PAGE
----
Tobacco Sorters (1942-1944) ~ Thomas Hart Benton
In Arkansas and Missouri, the name is ubiquitous. Even the most casual visitor tends to notice, and occasionally asks, “Who is this ‘Benton’ character whose name keeps cropping up?” In fact, it isn’t “this Benton” but “these Bentons” for whom the states’ schools, counties, and towns are named.
The first Thomas Hart Benton (1782-1858) served five terms as senator from Missouri. A strong advocate for westward expansion, he petitioned Congress to fund a survey of the road to Santa Fe. The petition granted, Commissioners George Sibley, Benjamin Reeves, and Thomas Mather of Illinois took charge of the survey, measuring and negotiating their way across Kansas and New Mexico from 1825-1827. Continue reading
Our Lady of Loreto Chapel ~ watercolor by architect Raiford Stripling
Integral to the life of Presidio La Bahía, a chapel dedicated to Our Lady of Loreto was constructed in 1749 as a place of worship for Spanish soldiers at the fort, and settlers in the surrounding town.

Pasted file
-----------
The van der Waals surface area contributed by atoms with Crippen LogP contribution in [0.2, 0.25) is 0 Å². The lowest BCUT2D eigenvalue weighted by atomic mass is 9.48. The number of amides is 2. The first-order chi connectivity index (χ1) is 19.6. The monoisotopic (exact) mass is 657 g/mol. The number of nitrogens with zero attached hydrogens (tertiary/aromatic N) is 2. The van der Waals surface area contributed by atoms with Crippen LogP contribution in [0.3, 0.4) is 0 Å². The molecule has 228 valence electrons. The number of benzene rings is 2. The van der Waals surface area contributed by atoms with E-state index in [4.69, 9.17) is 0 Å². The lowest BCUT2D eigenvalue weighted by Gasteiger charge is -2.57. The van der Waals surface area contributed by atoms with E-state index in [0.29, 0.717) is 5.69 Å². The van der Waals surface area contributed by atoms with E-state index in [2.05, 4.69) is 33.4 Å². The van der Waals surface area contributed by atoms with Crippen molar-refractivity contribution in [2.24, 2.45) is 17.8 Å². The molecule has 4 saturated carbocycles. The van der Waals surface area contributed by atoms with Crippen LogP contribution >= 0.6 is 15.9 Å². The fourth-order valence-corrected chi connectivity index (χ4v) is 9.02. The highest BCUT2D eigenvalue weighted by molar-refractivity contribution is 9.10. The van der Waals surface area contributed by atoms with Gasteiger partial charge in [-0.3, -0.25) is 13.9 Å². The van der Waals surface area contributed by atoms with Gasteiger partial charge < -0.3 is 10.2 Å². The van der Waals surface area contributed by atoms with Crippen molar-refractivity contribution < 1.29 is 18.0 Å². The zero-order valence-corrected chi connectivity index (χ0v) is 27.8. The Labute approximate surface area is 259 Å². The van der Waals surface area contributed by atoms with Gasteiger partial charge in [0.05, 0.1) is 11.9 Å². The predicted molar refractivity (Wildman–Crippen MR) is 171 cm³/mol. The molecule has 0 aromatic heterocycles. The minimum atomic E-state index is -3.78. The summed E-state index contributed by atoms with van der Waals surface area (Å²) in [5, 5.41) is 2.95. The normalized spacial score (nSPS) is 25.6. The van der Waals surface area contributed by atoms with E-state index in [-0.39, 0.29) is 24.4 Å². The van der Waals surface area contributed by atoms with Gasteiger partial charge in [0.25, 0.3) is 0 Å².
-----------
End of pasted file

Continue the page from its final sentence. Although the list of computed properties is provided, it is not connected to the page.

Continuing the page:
There were interruptions in the chapel’s religious life, to be sure: the imprisonment of Fannin and his men within its walls after the Battle of Coleto Creek; the massacre of those same men in its courtyard; and the signing of the Goliad Declaration of Independence on its altar on December 20, 1835. Although the Goliad Declaration came two days before Stephen F. Austin called for independence at Velasco, and preceded the Texas Declaration of Independence by seventy-three days, the signing was significant, and moved the Texas Revolution forward.
After the formation of the Republic of Texas in 1836, other parts of the Presidio began a slow decline, but the chapel remained intact and, with only a few more interruptions, continued to serve its original purpose. Today, weekly masses still are celebrated, and couples often exchange wedding vows at its altar.
Historically speaking, some Presidio weddings are more remarkable than others. When Roxanne Caye Gayle married Aaron Lee Ochoa in the chapel in 2010, she did so as a seventh-generation descendant of Don Carlos de la Garza, a Mexican rancher who was born at the Presidio in 1807, was baptized in its chapel, and married his wife Tomasita there in 1829.